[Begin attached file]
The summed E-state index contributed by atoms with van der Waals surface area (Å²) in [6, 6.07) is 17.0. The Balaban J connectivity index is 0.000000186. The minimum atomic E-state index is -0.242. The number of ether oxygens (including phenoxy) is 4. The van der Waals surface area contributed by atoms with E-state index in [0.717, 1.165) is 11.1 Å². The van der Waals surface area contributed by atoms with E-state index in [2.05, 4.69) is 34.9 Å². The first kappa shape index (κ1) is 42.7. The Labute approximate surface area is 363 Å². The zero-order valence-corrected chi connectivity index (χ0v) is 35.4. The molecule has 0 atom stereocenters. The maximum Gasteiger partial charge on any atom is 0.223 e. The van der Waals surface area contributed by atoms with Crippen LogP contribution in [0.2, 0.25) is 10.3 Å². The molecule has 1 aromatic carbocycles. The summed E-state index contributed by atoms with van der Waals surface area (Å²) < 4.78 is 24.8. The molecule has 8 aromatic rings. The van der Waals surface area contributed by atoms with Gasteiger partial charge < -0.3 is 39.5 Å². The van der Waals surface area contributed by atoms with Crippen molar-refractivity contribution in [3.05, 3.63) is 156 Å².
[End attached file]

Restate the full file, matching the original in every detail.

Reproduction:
The summed E-state index contributed by atoms with van der Waals surface area (Å²) in [6, 6.07) is 17.0. The Balaban J connectivity index is 0.000000186. The minimum atomic E-state index is -0.242. The number of ether oxygens (including phenoxy) is 4. The van der Waals surface area contributed by atoms with E-state index in [0.717, 1.165) is 11.1 Å². The van der Waals surface area contributed by atoms with E-state index in [2.05, 4.69) is 34.9 Å². The first kappa shape index (κ1) is 42.7. The Labute approximate surface area is 363 Å². The zero-order valence-corrected chi connectivity index (χ0v) is 35.4. The molecule has 0 atom stereocenters. The maximum Gasteiger partial charge on any atom is 0.223 e. The van der Waals surface area contributed by atoms with Crippen LogP contribution in [0.2, 0.25) is 10.3 Å². The molecule has 1 aromatic carbocycles. The summed E-state index contributed by atoms with van der Waals surface area (Å²) < 4.78 is 24.8. The molecule has 8 aromatic rings. The van der Waals surface area contributed by atoms with Gasteiger partial charge < -0.3 is 39.5 Å². The van der Waals surface area contributed by atoms with Crippen molar-refractivity contribution in [3.05, 3.63) is 156 Å².